About the lab
PAES focuses on understanding the ecological and climate related interlinkages with human activities in the present day and in the long-term historic past. The research perspective is from natural sciences and is enriched by interdisciplinary Post-docs and collaborations outside the core discipline. We aim for more transdisciplinary research efforts to be able to evaluate potential future pathways for society at large.
Featured research (2)
This article combines insights from ecological rationality and cultural evolution to illustrate how simple heuristics – colloquially, “rules of thumb” – have guided human behaviour and the evolution of complex cultures. Through a variety of examples and case studies, we discuss how human cultures have used rules of thumb in domains as diverse as foraging, resource management, social learning, moral judgment, and cultural niche construction. We propose four main arguments. Firstly, we argue that human societies have a rich cultural history in applying rules of thumb to guide daily activities and social organization. Second, we emphasise how rules of thumb may be convenient units of cultural transmission and high-fidelity social learning – the backbones of cumulative cultural evolution. Third, we highlight how rules of thumb can facilitate efficient decision making by making use of environmental and bodily features. Fourth, we discuss how simple rules of thumb may serve as building blocks for the emergence of more complex cultural patterns. This paper sets a research agenda for studying how simple rules contribute to cultural evolution in the past, the present, and the Anthropocene future.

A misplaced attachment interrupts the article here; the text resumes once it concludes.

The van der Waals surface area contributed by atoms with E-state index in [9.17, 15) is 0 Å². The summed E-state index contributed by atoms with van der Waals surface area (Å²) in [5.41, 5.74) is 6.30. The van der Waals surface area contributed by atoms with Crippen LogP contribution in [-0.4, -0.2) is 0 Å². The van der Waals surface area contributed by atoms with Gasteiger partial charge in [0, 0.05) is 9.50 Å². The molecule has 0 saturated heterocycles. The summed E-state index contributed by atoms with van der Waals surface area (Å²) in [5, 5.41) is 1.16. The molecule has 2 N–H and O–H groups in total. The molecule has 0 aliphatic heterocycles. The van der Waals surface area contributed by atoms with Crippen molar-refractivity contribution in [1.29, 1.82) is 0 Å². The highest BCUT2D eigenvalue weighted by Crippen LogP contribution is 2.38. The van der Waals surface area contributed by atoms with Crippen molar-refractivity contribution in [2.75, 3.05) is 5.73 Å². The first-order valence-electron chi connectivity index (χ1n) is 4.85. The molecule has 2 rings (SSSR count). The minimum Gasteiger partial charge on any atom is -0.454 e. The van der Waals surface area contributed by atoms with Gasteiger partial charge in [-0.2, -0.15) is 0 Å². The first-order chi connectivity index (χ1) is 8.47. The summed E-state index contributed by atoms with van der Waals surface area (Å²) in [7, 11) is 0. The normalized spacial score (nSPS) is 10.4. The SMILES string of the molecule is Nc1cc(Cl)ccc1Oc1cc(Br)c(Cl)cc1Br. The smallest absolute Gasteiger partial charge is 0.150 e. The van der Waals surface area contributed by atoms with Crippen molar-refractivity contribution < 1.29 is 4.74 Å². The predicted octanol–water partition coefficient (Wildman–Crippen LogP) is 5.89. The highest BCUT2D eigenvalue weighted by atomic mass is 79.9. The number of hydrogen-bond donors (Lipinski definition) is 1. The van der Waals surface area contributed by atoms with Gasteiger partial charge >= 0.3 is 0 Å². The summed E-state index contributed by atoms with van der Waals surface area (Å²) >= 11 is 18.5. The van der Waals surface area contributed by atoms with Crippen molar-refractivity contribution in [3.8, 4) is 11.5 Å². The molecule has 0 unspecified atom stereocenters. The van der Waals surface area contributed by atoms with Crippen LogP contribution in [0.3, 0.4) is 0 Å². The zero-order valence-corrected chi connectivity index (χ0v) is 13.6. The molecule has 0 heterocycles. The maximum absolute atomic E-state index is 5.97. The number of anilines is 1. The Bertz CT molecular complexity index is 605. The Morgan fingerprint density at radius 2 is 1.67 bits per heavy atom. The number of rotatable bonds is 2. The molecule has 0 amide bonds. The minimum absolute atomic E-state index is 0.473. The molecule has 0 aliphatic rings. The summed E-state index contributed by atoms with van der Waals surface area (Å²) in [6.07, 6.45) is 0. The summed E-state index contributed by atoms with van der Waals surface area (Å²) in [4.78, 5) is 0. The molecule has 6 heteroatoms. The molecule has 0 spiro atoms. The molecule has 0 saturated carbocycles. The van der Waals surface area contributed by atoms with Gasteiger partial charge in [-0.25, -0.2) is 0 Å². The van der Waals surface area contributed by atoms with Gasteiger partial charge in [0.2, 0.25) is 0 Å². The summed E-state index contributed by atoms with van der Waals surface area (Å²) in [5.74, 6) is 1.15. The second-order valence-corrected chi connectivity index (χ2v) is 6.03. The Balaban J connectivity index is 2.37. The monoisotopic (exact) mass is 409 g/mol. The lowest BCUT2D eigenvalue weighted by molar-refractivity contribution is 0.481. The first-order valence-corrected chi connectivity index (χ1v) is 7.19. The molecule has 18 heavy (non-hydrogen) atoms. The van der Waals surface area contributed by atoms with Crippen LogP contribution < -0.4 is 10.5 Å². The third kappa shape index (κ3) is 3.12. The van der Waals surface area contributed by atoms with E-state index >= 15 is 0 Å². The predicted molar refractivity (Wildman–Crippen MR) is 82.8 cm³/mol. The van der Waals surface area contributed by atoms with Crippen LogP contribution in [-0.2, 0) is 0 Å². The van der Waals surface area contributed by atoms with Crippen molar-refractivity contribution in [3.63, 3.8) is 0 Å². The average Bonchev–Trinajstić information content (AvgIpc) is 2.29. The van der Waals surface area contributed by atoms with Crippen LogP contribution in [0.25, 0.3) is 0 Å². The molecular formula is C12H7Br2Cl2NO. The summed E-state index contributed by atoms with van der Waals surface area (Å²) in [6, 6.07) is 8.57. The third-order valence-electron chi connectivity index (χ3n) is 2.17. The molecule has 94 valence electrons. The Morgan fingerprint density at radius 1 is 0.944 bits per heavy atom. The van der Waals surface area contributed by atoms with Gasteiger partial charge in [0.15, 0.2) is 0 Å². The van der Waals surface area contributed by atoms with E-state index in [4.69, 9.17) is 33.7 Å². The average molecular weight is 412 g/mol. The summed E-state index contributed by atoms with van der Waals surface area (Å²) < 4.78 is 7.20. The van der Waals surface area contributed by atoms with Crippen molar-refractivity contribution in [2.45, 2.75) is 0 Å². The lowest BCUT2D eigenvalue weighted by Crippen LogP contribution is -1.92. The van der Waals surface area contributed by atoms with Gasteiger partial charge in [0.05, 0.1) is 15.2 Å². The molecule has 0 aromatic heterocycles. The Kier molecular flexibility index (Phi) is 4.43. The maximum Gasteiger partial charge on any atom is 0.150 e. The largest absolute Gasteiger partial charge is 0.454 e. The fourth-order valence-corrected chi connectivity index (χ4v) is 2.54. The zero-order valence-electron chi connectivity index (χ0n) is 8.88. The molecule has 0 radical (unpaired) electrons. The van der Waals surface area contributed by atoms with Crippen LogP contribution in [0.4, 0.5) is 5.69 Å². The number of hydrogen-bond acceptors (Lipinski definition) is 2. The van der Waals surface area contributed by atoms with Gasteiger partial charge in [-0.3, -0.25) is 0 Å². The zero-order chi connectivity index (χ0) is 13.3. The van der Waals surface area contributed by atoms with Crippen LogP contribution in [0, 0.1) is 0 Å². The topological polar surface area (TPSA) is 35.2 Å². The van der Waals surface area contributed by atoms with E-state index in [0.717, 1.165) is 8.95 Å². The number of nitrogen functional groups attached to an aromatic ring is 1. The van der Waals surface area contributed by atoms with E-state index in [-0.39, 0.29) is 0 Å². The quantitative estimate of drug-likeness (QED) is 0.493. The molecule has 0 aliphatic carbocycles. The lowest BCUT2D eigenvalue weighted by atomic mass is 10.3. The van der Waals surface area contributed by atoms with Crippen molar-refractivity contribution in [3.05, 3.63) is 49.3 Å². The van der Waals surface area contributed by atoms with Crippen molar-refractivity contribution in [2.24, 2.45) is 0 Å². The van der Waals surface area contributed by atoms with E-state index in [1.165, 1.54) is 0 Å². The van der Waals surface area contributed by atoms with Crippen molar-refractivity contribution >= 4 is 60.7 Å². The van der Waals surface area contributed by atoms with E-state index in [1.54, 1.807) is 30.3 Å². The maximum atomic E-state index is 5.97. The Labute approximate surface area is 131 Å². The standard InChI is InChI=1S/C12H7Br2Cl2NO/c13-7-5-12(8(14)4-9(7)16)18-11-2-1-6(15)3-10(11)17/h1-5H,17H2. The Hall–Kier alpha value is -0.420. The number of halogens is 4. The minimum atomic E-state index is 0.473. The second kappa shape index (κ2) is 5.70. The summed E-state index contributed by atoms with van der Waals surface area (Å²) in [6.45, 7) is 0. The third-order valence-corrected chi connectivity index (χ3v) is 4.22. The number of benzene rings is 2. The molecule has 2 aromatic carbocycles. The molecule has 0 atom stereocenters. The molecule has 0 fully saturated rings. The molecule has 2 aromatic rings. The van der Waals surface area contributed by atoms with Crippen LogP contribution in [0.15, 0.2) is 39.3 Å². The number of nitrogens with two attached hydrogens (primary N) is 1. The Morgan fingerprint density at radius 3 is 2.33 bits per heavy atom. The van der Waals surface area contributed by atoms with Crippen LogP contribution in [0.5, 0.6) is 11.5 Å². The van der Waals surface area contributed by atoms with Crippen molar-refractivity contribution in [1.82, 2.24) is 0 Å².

Historical records are incomplete templates for preparing for an uncertain future. The global utility of past ecological knowledge for present/future purposes is questioned as we move from Holocene to Anthropocene. To increase the adaptive capacity of today’s societies, generalizable strategies must be identified for coping with uncertainty over a wide range of conditions and contingencies. We identify two key principles that increase adaptive capacities: diversification and precautionary heuristics. These sharply contrast with the present global state represented by the global production ecosystem characterized by: (1) homogenization and simplification of cultural practices and resource bases; (2) increased global connectivity and forced dissolution of cultural borders; and (3) centralization and intensification of modes of resource production and extraction. We highlight that responses of smaller-scale societies to risks and uncertainties are in many cases emulated by professionals in the high reliability management in today’s critical infrastructures. This provides a modern template for managing unpredictability in the Anthropocene.
- Ecosystems and Environment Research Programme
About Jussi T Eronen
- I lead the Past Present Sustainability Research Unit (PAES) at the University of Helsinki. PAES focuses on understanding the ecological and climate related interlinkages with human activities in the present day and in the long-term historic past. The research perspective is from natural sciences and is enriched by interdisciplinary Post-docs and collaborations outside the core discipline.